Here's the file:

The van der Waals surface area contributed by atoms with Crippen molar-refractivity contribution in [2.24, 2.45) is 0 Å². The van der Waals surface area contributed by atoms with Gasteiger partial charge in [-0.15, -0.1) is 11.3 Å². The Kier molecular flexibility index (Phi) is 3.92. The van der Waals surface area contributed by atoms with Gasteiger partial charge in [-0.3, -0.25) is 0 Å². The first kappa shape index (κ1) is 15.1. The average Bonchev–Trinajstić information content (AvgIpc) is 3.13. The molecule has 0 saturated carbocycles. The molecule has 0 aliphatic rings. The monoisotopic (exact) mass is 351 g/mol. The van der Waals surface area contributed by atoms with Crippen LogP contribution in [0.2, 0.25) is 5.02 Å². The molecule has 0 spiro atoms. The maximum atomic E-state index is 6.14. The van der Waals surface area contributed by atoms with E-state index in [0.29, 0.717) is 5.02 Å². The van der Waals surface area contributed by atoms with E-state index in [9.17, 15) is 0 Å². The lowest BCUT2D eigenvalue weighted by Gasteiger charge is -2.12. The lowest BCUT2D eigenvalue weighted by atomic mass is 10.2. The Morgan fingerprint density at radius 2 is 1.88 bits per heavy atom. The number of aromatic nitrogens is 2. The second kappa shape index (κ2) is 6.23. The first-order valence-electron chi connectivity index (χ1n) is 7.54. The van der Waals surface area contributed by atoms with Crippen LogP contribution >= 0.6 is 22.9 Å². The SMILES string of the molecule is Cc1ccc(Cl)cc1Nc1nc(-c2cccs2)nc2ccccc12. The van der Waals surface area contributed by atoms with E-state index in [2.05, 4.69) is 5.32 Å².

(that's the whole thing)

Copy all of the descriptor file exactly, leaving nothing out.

The van der Waals surface area contributed by atoms with Crippen molar-refractivity contribution in [2.24, 2.45) is 0 Å². The van der Waals surface area contributed by atoms with Gasteiger partial charge in [-0.15, -0.1) is 11.3 Å². The Kier molecular flexibility index (Phi) is 3.92. The van der Waals surface area contributed by atoms with Gasteiger partial charge in [-0.3, -0.25) is 0 Å². The first kappa shape index (κ1) is 15.1. The average Bonchev–Trinajstić information content (AvgIpc) is 3.13. The molecule has 0 saturated carbocycles. The molecule has 0 aliphatic rings. The monoisotopic (exact) mass is 351 g/mol. The van der Waals surface area contributed by atoms with Crippen LogP contribution in [0.2, 0.25) is 5.02 Å². The molecule has 0 spiro atoms. The maximum atomic E-state index is 6.14. The van der Waals surface area contributed by atoms with E-state index in [0.29, 0.717) is 5.02 Å². The van der Waals surface area contributed by atoms with E-state index in [9.17, 15) is 0 Å². The lowest BCUT2D eigenvalue weighted by Gasteiger charge is -2.12. The lowest BCUT2D eigenvalue weighted by atomic mass is 10.2. The Morgan fingerprint density at radius 2 is 1.88 bits per heavy atom. The number of aromatic nitrogens is 2. The second kappa shape index (κ2) is 6.23. The first-order valence-electron chi connectivity index (χ1n) is 7.54. The van der Waals surface area contributed by atoms with Crippen LogP contribution >= 0.6 is 22.9 Å². The SMILES string of the molecule is Cc1ccc(Cl)cc1Nc1nc(-c2cccs2)nc2ccccc12. The van der Waals surface area contributed by atoms with E-state index in [2.05, 4.69) is 5.32 Å².